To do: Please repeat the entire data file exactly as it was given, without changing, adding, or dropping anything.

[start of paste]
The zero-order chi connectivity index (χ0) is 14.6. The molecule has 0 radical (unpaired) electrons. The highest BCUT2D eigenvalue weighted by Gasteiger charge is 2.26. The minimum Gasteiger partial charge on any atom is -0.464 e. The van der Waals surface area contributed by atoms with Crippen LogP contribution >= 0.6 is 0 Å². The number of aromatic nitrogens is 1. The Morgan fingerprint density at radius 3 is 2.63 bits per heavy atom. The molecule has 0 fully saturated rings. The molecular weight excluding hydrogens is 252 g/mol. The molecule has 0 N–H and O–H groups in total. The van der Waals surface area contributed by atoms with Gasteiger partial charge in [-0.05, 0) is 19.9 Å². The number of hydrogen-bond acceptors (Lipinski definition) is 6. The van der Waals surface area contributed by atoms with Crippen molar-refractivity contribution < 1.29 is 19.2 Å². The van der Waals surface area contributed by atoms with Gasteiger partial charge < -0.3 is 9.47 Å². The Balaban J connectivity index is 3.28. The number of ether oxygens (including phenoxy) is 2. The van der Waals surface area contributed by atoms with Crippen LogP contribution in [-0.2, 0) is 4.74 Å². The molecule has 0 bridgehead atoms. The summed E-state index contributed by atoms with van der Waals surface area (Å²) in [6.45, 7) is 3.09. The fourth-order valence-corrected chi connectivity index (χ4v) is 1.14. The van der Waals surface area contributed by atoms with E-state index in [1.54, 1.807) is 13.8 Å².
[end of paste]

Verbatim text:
The zero-order chi connectivity index (χ0) is 14.6. The molecule has 0 radical (unpaired) electrons. The highest BCUT2D eigenvalue weighted by Gasteiger charge is 2.26. The minimum Gasteiger partial charge on any atom is -0.464 e. The van der Waals surface area contributed by atoms with Crippen LogP contribution >= 0.6 is 0 Å². The number of aromatic nitrogens is 1. The Morgan fingerprint density at radius 3 is 2.63 bits per heavy atom. The molecule has 0 fully saturated rings. The molecular weight excluding hydrogens is 252 g/mol. The molecule has 0 N–H and O–H groups in total. The van der Waals surface area contributed by atoms with Gasteiger partial charge in [-0.05, 0) is 19.9 Å². The number of hydrogen-bond acceptors (Lipinski definition) is 6. The van der Waals surface area contributed by atoms with Crippen molar-refractivity contribution < 1.29 is 19.2 Å². The van der Waals surface area contributed by atoms with Gasteiger partial charge < -0.3 is 9.47 Å². The Balaban J connectivity index is 3.28. The number of ether oxygens (including phenoxy) is 2. The van der Waals surface area contributed by atoms with Crippen LogP contribution in [-0.2, 0) is 4.74 Å². The molecule has 0 bridgehead atoms. The summed E-state index contributed by atoms with van der Waals surface area (Å²) in [6.45, 7) is 3.09. The fourth-order valence-corrected chi connectivity index (χ4v) is 1.14. The van der Waals surface area contributed by atoms with E-state index in [1.54, 1.807) is 13.8 Å².